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How Important was the So-called ‘domino theory’ in Forming US Policy Towards Indochina During the Cold War? Were Other Factors More Important?

Katie Smith, Dec 22 2007, 2411 views
This content was written by a student and assessed as part of a university degree.
E-IR publishes student essays & dissertations to allow our readers to broaden their understanding of what is possible when answering similar questions in their own studies.
The revolutionary worldwide spread of communism has always been a great fear to the USA. In the past, America has gone to many wars to psychologically protect its ideology against powerful nations. That the ‘domino theory’ and the cold war mentality held by the USA, primarily justified their involvement in Vietnam. It was after World War Two that the USA’s interest in Vietnam came about. Eisenhower and Dulles contrevsial ‘ domino theory’ with the fear of a communist-dominated government in Vietnam and surrounding countries sparked an increase in America’s involvement. There were also secondary factors that influence the Americans such as, political and economic interests over raw materials, etc. The USA and France had separate and completely different aims, ideas and interests regarding Vietnam and Indo-china. The US’s involvement began with supplying the French with military aid to a full-scale conscript defense force, fighting battles on the ground. At a time, when the cold war was at a peak between the US and the USSR, and after the victory of stopping South Korea becoming a communist state. The USA out of all the allies in the Vietnam War was the only country involved primarily because of the ‘domino theory’. The history of the domino theory played a significant role throughout the cold war and was America’s greatest fear and motivation.

Indochina was a central battleground of the Cold War for more than two decades in which poorly-armed Vietnamese guerrillas fought successfully against the USA.

Some saw it as an ideological struggle between capitalism and communism, and others, as a misinformed US attack on anti-colonial nationalism.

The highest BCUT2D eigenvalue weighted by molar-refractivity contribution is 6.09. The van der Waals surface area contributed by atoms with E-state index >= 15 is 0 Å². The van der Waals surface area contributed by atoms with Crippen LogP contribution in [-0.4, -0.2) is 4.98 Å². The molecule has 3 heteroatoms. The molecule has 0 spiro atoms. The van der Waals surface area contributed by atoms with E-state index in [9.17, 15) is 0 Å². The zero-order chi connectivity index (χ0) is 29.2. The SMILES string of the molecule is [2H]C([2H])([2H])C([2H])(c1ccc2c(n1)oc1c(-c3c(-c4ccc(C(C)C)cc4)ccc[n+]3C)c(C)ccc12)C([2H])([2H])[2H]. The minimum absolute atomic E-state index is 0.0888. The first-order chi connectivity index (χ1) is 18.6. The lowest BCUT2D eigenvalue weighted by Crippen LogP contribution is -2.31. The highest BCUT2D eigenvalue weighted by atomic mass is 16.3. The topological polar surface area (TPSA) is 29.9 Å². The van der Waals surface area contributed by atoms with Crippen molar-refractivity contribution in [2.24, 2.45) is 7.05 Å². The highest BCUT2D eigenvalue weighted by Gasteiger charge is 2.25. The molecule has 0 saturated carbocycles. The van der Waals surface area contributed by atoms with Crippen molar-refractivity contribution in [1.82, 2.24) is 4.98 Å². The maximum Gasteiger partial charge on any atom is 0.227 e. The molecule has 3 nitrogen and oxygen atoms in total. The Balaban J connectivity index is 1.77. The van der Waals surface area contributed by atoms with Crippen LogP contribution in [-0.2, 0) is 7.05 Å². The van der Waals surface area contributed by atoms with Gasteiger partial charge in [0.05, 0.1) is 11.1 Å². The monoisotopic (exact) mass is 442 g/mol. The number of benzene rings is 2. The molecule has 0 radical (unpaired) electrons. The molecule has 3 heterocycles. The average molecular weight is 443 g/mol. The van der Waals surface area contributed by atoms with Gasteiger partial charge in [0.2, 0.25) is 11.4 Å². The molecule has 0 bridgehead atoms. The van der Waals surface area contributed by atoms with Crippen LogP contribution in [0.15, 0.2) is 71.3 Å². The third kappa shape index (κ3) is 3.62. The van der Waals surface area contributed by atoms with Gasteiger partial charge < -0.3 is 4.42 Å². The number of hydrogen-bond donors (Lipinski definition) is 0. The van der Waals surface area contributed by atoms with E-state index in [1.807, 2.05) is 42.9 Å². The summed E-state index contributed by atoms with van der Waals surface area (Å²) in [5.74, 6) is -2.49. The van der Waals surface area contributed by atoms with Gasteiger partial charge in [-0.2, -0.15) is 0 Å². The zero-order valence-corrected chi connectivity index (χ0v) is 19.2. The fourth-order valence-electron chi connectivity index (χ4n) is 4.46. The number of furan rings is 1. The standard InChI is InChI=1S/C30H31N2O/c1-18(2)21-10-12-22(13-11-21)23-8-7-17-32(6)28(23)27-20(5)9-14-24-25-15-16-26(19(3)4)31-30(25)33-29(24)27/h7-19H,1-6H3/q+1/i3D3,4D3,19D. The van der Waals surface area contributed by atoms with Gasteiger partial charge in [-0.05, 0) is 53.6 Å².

McGeorge Bundy argued that the prospects for a domino effect, though high in the 1950s and early 1960s, were weakened in 1965 when the Indonesian Communist Party was destroyed via CIA-supported death squads in the Indonesian Genocide. However, proponents believe that the efforts during the containment (i.e. Domino Theory) period ultimately led to the demise of the Soviet Union and the end of the Cold War.

The reasons for American involvement are unclear and have led to fierce debate among academics.

Before the second world war, Indochina was a French colony consisting of what we now know as Vietnam, Cambodia and Laos.

It was occupied by the Japanese during the war but reclaimed by the French after theJapanese defeat.
Some supporters of the domino theory note the history of communist governments supplying aid to communist revolutionaries in neighboring countries. For instance, China supplied the Viet Minh, the North Vietnamese army, with troops and supplies, and the Soviet Union supplied them with tanks and heavy weapons. The fact that the Pathet Lao and Khmer Rouge were both originally part of the Vietminh, not to mention Hanoi's support for both in conjunction with the Viet Cong, also give credence to the theory. The Soviet Union also heavily supplied Sukarno with military supplies and advisors from the time of the Guided Democracy in Indonesia, especially during and after the 1958 civil war in Sumatra.